Congress to Grapple with NSA’s Cyber-Vulnerabilities Program

After global cyberattack, a bipartisan Senate bill would codify the intelligence community’s process for disclosing cybersecurity flaws. But the intelligence community—and perhaps some lawmakers—are expected to push back.

Brendan Bordelon
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Brendan Bordelon
May 16, 2017, 3:53 p.m.

Congress is grinding into action in the wake of last week’s worldwide ransomware attack believed to be driven by a cyberweapon developed at the National Security Agency.

Democratic Sen. Brian Schatz of Hawaii and GOP Sen. Ron Johnson of Wisconsin, the chairman of the Homeland Security and Governmental Affairs Committee, will introduce a bill as soon as Wednesday that would codify how the federal government decides to use or disclose secret vulnerabilities into widely operated software, according to a Schatz spokesman. The executive branch currently retains authority over determining when and how to inform tech companies of the vulnerabilities that U.S. spies discover in their products, and some experts believe the intelligence community is likely to jealously safeguard that prerogative.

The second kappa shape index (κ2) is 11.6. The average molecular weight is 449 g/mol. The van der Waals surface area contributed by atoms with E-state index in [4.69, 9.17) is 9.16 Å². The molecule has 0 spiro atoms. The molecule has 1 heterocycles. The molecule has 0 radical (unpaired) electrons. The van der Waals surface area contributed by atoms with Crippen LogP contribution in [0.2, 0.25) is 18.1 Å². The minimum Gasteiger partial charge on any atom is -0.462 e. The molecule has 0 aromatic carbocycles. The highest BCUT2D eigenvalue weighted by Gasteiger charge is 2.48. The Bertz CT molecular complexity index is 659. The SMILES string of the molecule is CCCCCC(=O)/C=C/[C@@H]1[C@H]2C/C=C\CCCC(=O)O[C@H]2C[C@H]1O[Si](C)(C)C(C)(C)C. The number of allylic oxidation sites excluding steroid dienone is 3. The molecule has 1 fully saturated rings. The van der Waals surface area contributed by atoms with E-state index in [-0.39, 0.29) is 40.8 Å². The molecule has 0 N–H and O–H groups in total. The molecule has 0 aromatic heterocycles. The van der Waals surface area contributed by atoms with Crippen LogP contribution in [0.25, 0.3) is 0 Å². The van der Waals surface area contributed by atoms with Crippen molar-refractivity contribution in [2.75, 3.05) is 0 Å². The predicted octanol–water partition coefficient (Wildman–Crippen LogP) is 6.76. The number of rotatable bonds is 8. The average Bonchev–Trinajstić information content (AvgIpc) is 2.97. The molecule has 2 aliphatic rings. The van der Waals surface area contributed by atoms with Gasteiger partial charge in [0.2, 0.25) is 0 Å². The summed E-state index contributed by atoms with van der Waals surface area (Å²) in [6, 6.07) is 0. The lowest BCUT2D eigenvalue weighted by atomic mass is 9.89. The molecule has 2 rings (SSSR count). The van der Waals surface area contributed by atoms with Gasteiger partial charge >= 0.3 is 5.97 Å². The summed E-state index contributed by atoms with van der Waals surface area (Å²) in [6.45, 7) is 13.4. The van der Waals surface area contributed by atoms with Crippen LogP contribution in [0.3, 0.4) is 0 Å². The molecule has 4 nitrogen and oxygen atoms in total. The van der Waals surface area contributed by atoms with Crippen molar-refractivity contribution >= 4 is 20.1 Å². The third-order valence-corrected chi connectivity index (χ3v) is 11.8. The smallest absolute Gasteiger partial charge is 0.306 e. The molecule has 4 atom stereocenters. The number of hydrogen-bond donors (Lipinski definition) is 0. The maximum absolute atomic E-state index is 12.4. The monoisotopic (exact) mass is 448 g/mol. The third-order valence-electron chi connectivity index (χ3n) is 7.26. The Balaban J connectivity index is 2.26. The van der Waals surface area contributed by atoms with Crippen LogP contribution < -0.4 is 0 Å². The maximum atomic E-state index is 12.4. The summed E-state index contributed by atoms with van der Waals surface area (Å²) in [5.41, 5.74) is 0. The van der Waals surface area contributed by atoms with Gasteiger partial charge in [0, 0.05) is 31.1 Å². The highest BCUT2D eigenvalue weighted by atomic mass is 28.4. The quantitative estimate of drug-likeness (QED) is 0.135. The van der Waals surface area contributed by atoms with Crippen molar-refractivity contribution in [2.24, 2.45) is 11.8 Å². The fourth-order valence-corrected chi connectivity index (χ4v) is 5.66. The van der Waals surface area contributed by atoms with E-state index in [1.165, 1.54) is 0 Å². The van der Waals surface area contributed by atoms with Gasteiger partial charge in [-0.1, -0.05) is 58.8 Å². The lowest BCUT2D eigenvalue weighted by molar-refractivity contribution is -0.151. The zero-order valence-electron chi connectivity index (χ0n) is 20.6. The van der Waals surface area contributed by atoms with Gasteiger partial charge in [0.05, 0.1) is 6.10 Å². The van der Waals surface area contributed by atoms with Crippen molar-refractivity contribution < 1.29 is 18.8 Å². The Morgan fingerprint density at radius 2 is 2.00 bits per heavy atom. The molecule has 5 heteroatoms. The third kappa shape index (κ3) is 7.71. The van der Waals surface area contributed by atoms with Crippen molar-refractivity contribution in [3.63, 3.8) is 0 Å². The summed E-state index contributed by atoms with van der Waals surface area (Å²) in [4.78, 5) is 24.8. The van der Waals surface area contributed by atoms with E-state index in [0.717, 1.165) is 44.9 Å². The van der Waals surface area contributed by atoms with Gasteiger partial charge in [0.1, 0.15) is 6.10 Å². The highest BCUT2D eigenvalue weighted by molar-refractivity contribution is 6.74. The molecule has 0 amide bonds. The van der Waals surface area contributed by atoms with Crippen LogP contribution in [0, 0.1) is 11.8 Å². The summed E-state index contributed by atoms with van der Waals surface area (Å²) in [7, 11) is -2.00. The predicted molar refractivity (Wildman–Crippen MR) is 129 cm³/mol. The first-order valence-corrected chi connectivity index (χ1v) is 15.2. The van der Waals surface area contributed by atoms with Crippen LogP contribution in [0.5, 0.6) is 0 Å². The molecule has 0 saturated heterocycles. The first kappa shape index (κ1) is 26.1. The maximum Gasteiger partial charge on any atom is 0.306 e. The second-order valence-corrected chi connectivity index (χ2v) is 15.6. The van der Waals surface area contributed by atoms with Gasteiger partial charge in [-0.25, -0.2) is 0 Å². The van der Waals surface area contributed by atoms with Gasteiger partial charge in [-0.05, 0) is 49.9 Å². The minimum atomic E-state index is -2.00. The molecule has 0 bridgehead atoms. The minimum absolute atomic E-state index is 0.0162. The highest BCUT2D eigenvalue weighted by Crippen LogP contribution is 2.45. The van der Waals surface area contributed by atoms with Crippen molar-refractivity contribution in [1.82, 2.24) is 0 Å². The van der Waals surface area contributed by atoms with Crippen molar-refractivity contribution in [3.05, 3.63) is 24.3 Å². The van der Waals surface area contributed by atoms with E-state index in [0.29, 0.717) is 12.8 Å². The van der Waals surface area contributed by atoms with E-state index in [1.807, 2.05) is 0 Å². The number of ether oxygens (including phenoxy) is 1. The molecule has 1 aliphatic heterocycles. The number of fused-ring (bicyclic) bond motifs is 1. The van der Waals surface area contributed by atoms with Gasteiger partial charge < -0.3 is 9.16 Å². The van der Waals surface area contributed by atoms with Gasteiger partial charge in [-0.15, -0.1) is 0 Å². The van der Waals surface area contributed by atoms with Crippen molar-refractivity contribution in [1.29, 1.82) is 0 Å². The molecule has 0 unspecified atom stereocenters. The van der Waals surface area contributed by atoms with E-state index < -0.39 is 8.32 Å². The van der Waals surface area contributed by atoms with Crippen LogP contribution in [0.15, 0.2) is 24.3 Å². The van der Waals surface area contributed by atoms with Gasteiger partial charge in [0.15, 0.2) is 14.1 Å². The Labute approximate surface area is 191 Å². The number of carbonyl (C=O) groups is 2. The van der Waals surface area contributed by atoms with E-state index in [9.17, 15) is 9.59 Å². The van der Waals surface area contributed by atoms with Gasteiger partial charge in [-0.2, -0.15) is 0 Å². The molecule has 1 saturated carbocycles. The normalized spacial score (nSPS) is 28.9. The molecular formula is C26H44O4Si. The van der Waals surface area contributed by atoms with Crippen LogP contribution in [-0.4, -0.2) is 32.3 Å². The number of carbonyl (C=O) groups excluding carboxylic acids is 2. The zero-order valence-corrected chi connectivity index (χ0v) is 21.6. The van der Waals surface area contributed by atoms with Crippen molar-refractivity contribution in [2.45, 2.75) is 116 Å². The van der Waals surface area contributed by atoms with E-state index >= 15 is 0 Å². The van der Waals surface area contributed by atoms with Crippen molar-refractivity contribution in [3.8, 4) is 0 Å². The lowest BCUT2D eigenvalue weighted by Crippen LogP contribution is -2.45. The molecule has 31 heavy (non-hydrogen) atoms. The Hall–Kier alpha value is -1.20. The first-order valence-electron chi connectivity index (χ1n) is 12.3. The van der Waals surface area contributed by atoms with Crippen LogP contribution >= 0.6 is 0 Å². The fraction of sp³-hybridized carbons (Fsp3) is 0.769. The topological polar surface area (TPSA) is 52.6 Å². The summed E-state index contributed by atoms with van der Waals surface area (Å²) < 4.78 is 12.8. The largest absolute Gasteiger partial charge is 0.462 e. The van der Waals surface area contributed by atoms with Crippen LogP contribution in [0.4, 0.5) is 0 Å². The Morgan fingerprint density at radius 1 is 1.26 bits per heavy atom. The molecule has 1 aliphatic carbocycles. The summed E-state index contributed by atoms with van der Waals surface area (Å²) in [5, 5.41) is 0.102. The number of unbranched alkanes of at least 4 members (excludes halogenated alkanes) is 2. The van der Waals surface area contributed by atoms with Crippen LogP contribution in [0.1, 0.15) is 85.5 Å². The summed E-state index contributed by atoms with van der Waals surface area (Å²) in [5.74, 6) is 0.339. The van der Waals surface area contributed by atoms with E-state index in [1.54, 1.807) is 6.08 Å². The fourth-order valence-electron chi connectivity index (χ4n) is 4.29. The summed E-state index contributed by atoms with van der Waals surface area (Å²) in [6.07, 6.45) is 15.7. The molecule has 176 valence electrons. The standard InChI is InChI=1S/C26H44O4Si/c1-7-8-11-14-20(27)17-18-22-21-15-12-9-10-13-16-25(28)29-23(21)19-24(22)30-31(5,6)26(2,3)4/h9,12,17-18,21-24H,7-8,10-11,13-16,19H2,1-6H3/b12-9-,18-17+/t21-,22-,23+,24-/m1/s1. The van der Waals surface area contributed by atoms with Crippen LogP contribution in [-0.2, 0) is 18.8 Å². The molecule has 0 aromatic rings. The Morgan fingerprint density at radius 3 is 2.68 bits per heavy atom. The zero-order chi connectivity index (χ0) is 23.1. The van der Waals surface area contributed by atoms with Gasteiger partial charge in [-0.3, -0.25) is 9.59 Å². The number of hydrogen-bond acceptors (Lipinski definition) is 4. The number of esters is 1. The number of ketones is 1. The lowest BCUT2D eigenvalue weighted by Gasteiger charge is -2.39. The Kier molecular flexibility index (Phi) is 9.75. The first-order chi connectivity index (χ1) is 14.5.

Though neither lawmaker has said as much, the timing of the bill’s release likely indicates increasing concern on Capitol Hill over the National Security Agency’s hoarding of “exploits” into software used by businesses and institutions around the world. One such exploit—known as “Wanna Cry” and believed to have been discovered by the NSA and consequently stolen and released by the mysterious “Shadow Brokers” hacking group this year—is behind the ransomware attack that swept the globe starting Friday. The attack shut down some institutions in the United States—and around 150 other countries—that were running obsolete Microsoft operating systems.